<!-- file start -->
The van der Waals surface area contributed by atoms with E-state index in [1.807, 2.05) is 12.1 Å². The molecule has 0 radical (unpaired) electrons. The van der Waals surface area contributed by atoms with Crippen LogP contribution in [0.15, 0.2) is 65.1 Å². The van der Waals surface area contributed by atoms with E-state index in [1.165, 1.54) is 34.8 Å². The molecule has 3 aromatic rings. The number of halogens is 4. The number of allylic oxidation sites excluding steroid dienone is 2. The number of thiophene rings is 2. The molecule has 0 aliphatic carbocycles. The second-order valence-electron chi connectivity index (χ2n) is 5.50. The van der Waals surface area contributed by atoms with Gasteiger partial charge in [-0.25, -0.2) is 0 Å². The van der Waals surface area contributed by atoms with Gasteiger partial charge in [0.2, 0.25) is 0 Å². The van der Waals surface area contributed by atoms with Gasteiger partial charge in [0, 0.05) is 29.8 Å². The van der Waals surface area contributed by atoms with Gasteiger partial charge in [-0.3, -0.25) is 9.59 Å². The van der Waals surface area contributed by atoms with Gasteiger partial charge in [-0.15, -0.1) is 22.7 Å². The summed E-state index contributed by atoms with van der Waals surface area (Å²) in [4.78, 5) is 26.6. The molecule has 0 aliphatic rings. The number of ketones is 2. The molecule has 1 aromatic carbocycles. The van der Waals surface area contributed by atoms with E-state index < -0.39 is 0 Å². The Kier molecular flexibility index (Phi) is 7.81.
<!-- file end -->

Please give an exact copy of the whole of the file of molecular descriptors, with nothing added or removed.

The van der Waals surface area contributed by atoms with E-state index in [1.807, 2.05) is 12.1 Å². The molecule has 0 radical (unpaired) electrons. The van der Waals surface area contributed by atoms with Crippen LogP contribution in [0.15, 0.2) is 65.1 Å². The van der Waals surface area contributed by atoms with E-state index in [1.165, 1.54) is 34.8 Å². The molecule has 3 aromatic rings. The number of halogens is 4. The number of allylic oxidation sites excluding steroid dienone is 2. The number of thiophene rings is 2. The molecule has 0 aliphatic carbocycles. The second-order valence-electron chi connectivity index (χ2n) is 5.50. The van der Waals surface area contributed by atoms with Gasteiger partial charge in [-0.25, -0.2) is 0 Å². The van der Waals surface area contributed by atoms with Gasteiger partial charge in [0.2, 0.25) is 0 Å². The van der Waals surface area contributed by atoms with Gasteiger partial charge in [0, 0.05) is 29.8 Å². The van der Waals surface area contributed by atoms with Gasteiger partial charge in [-0.3, -0.25) is 9.59 Å². The van der Waals surface area contributed by atoms with Gasteiger partial charge in [-0.15, -0.1) is 22.7 Å². The summed E-state index contributed by atoms with van der Waals surface area (Å²) in [4.78, 5) is 26.6. The molecule has 0 aliphatic rings. The number of ketones is 2. The molecule has 1 aromatic carbocycles. The van der Waals surface area contributed by atoms with E-state index < -0.39 is 0 Å². The Kier molecular flexibility index (Phi) is 7.81.